Kansas University’s decision to withdraw from plans for a city-KU recreation complex on the northwest corner of Sixth Street and the South Lawrence Trafficway presents an opportunity to city officials.
The possibility of partnering with KU on a different development near the northeast corner of that intersection may prove to be a good opportunity for the city. However, before city officials jump into such a deal, they need to take this opportunity to step back and take a fresh look at their plans for a new recreation center.
The recreation complex that was being proposed by developers Duane Schwada and Thomas Fritzel was not what the city would have planned or built on its own. The city would have built something smaller and at least a little closer to the center of the city — and designed more to serve local recreational needs than to serve as a destination for out-of-town visitors participating in volleyball or basketball tournaments.
Now is the time for city officials to take a breath and make sure they are clear on their goals for this center. How important or beneficial is it to share a site with a KU facility? The two facilities could share some parking and utility improvements but would operate independently. Does whatever the city gains from the association with KU offset any disadvantages, such as the center’s relatively distant location for local users?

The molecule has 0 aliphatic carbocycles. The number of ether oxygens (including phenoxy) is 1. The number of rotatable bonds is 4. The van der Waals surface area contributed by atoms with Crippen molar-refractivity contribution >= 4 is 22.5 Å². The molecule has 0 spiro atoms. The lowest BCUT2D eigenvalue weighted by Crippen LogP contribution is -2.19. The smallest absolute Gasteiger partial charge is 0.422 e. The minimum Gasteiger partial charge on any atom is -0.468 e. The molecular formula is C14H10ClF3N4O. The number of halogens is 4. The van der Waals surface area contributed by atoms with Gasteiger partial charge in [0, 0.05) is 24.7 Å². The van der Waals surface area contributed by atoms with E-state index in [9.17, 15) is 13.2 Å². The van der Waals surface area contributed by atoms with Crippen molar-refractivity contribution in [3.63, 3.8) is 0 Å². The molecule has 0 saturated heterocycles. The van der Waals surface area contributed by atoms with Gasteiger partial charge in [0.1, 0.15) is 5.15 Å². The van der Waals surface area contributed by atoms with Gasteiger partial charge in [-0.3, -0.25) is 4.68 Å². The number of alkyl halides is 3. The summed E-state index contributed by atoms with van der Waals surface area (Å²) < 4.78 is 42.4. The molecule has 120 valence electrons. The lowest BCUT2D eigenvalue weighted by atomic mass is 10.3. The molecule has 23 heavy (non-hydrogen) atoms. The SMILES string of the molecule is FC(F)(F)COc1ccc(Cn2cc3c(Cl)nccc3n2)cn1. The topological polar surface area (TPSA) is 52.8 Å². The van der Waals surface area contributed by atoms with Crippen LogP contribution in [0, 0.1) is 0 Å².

Maybe partnering with KU will be a great deal, but city officials again need to carefully examine the details. The city’s recreation center apparently would be built on land owned by KU, and the city needs to consider any problems that might pose. Other details such as who will pay for extending utilities to the site must be hammered out in a way that’s fair to all parties.
The city also needs to find out whether Fritzel still is willing to help finance a recreation center so the city can build a larger facility than it otherwise could afford — and whether the city can reach a satisfactory deal with Fritzel to do that. There must be total transparency on the cost of the structures, as well as costs associated with extending the infrastructure. There is no excuse to manipulate costs or the assignment of costs.
City officials seemed eager after Tuesday’s meeting to work out a deal with KU. There’s nothing wrong with that. Lawrence is proud to be the home of the state’s largest university, and the city has every reason to be supportive and enthusiastic about KU’s plans to build new track, soccer and softball facilities at this location.
That being said, city officials need to remember that their primary duty is not to build a facility that works for KU or one that works for developers of the surrounding property. It needs to be a facility that works for the residents and taxpayers of Lawrence. They should take enough time to make sure whatever the city agrees to meets that goal.